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Malaysian Leaders Discuss Human Rights Issues with UN High Commissioner

Noah Lee and Hadi Azmi
Kuala Lumpur
2019-10-04
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Foreign Minister Saifuddin Abdullah (left) and U.N. High Commissioner for Human Rights Michelle Bachelet visit the Rohingya Integrated School of Excellence in Selangor, Malaysia, Oct. 4, 2019.
Foreign Minister Saifuddin Abdullah (left) and U.N. High Commissioner for Human Rights Michelle Bachelet visit the Rohingya Integrated School of Excellence in Selangor, Malaysia, Oct. 4, 2019.
[S. Mahfuz/BenarNews]

Prime Minister Mahathir Mohamad said he discussed concerns about the Rohingya Muslim minority and the impact of climate change with U.N. High Commissioner for Human Rights Michelle Bachelet on Friday during the first-ever visit to Malaysia by a top rights official in the world body.

Their 90-minute meeting was closed to the media and neither spoke afterward. Bachelet made Malaysia her first visit to Southeast Asia since her appointment in September 2018 as the U.N.’s human rights chief.

Mahathir, who raised similar concerns when speaking at the United Nations General Assembly in New York last week, posted a tweet to his official account after Friday’s meeting.

“Had the pleasure of receiving U.N. High Commissioner for Human Rights Michelle Bachelet today. We discussed Malaysia’s effort during UNGA last week in highlighting human rights issues such as the plight of the Rohingya and how climate change will affect human rights,” he tweeted.

Earlier Friday, Bachelet, who was on a four-day visit to Malaysia, met with Foreign Minister Saifuddin Abdullah, who had extended an invitation to her to visit Malaysia on the sidelines of a human rights event in Geneva in February.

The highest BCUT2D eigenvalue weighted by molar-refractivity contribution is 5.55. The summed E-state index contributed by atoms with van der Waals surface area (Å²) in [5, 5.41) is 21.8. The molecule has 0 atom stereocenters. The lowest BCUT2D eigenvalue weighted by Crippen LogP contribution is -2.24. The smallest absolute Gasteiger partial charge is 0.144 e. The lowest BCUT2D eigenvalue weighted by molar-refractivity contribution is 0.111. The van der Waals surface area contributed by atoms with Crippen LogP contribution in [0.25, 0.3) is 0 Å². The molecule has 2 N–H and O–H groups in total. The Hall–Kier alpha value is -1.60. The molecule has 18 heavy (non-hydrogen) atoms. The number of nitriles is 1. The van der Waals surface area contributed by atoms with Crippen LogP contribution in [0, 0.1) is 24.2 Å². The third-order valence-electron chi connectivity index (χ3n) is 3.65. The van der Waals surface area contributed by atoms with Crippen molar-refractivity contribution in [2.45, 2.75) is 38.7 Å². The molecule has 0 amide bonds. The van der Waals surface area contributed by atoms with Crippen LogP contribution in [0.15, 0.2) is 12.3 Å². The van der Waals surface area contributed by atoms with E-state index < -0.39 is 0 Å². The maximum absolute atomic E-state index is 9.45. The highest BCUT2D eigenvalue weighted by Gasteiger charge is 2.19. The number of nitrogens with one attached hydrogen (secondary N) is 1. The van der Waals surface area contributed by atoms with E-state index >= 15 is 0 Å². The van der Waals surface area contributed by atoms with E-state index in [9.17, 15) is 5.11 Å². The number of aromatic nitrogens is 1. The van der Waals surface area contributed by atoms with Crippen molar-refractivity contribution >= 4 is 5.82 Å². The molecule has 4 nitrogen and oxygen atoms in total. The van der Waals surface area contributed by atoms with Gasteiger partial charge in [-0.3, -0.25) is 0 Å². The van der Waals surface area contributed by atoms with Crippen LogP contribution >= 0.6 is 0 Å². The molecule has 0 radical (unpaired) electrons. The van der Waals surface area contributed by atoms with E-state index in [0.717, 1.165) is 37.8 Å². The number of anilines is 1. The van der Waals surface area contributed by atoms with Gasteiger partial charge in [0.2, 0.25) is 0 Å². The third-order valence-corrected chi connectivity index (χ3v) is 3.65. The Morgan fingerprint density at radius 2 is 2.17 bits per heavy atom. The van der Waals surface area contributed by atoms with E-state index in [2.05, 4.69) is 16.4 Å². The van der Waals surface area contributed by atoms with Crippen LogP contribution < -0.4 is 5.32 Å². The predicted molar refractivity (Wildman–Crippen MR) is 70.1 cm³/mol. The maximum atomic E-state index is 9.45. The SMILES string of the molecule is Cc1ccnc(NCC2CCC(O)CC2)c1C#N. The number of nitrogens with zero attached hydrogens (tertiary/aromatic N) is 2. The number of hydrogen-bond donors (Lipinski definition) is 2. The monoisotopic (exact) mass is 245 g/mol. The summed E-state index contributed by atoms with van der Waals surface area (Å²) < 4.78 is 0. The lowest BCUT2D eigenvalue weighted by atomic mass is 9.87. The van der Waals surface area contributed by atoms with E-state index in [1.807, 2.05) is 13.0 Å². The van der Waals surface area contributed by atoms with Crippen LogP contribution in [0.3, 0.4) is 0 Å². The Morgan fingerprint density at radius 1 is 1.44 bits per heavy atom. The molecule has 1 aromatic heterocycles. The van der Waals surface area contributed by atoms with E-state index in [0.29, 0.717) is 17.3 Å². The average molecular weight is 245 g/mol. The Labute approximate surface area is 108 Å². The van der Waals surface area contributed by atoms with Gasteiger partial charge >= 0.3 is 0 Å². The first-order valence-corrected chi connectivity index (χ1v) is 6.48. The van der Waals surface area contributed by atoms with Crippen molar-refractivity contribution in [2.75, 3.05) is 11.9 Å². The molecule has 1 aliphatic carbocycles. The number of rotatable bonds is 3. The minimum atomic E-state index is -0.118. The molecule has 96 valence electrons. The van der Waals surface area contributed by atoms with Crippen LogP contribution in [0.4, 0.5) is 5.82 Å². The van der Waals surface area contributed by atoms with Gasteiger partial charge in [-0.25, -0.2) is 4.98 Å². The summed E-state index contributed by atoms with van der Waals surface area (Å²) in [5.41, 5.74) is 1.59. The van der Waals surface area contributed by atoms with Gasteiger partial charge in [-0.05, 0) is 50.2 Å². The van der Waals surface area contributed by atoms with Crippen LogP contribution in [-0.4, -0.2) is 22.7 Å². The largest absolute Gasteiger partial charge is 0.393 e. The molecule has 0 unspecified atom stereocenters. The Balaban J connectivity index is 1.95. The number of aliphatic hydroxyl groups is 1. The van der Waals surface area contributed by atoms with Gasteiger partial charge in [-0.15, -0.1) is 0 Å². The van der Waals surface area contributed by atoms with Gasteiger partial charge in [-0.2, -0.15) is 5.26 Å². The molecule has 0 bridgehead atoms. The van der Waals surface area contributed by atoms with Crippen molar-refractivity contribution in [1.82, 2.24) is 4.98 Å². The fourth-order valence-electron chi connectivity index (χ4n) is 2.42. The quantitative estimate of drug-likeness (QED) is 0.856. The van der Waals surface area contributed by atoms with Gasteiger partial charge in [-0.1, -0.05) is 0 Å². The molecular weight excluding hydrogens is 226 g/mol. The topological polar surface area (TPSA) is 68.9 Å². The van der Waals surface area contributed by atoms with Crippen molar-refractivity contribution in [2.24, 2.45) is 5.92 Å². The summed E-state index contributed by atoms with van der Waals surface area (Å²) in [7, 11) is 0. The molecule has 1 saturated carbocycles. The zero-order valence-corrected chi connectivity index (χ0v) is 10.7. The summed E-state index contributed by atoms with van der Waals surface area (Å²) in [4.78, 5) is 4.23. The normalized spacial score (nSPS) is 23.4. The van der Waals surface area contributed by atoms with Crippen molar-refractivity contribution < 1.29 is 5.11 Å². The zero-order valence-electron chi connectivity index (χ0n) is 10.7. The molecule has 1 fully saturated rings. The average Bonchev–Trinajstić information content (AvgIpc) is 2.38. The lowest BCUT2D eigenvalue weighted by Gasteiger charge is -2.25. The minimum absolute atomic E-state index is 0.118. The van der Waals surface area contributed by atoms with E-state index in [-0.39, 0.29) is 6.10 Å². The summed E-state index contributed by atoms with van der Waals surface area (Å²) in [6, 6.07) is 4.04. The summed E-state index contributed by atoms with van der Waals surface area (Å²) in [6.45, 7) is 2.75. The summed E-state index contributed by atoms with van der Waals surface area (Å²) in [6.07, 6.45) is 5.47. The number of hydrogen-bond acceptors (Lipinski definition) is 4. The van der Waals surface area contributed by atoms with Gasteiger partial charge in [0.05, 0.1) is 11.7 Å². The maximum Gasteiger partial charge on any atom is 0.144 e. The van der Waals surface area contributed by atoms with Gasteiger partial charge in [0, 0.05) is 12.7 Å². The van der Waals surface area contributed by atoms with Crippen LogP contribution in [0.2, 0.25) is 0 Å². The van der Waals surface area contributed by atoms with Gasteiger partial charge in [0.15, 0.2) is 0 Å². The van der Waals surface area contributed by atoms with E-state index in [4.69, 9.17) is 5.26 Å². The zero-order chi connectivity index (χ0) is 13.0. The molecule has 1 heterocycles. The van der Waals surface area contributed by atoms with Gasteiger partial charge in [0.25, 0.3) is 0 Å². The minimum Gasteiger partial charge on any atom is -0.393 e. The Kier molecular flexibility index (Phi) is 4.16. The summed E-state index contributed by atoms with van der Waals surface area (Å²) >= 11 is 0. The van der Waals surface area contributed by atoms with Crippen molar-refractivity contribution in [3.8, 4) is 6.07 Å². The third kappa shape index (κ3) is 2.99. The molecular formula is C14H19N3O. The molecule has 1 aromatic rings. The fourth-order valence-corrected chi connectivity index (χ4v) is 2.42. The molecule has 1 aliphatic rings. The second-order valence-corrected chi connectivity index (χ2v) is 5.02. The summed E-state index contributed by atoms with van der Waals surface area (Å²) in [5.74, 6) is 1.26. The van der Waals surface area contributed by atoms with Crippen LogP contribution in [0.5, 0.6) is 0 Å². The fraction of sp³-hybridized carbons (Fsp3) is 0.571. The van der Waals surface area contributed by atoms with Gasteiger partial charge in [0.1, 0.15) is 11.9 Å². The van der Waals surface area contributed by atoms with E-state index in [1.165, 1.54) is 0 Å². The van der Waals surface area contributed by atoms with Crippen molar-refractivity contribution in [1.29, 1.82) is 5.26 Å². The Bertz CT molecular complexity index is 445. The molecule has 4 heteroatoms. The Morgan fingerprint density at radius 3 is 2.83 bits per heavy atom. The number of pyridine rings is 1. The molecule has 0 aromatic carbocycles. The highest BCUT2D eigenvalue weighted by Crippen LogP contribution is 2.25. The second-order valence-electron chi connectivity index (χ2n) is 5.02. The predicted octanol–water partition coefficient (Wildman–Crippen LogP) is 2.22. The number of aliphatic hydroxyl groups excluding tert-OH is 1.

In addition to their meeting, Bachelet and Saifuddin visited a school for 41 Rohingya children founded by a Muslim NGO outside Kuala Lumpur. The Muslim-majority country is a top destination in Southeast Asia for Rohingya, whose persecution in Myanmar had forced them to flee overseas, mainly to Bangladesh.

About one million Rohingya refugees are sheltering in Bangladesh. Most of them fled after Myanmar government security forces launched a brutal crackdown in August 2017 in the wake of deadly attacks by Rohingya insurgents on police and army posts in Rakhine state. Various U.N. and international agencies and NGOs described the campaign as ethnic cleaning, if not genocidal.

Efforts to repatriate them back to Myanmar had failed because the Rohingya were worried about their security.

Malaysian Prime Minister Mahathir Mohamad (left) greets U.N. High Commissioner for Human Rights in Kuala Lumpur, Oct. 4, 2019. [Courtesy Prime Minister’s Office]
Malaysian Prime Minister Mahathir Mohamad (left) greets U.N. High Commissioner for Human Rights in Kuala Lumpur, Oct. 4, 2019. [Courtesy Prime Minister’s Office]

At the U.N. General Assembly in New York last month, Mahathir criticized the Myanmar government, led by Nobel Peace Prize laureate Aung San Suu Kyi, for dragging its feet to resolve the Rohingya crisis and U.N. for its “deafening” silence.

Bachelet posted a tweet on her account following the visit: “Everyone has a right to #education. Everyone deserves the chance to learn skills to build a better future. It was a pleasure to visit the #Rohingya Integrated School of Excellence, an alternative learning center in #Malaysia for #refugees from #Myanmar.”

Saifuddin said that Mahathir’s government welcomed visits by U.N. officials to the country.

“Prior to this, the government did not have an open invitation. There were also times when U.N. high commissioners’ or rapporteurs’ requests to visit in Malaysia were even turned down,” he told reporters.

Malaysia is transparent and the high commissioners and U.N. rapporteurs who come to the country are free to write reports and make suggestions, Saifuddin added.

“The present government has nothing to hide and if there are weaknesses in the administration, we are prepared to improve as we are really open.” he said.

The foreign affairs ministry issued a statement on Thursday calling Bachelet’s visit an acknowledgement of Malaysia’s effort to improve human rights since Mahathir’s government took power in May 2018. She is expected to meet with members of the Human Rights Commission (Suhakam) on Saturday.

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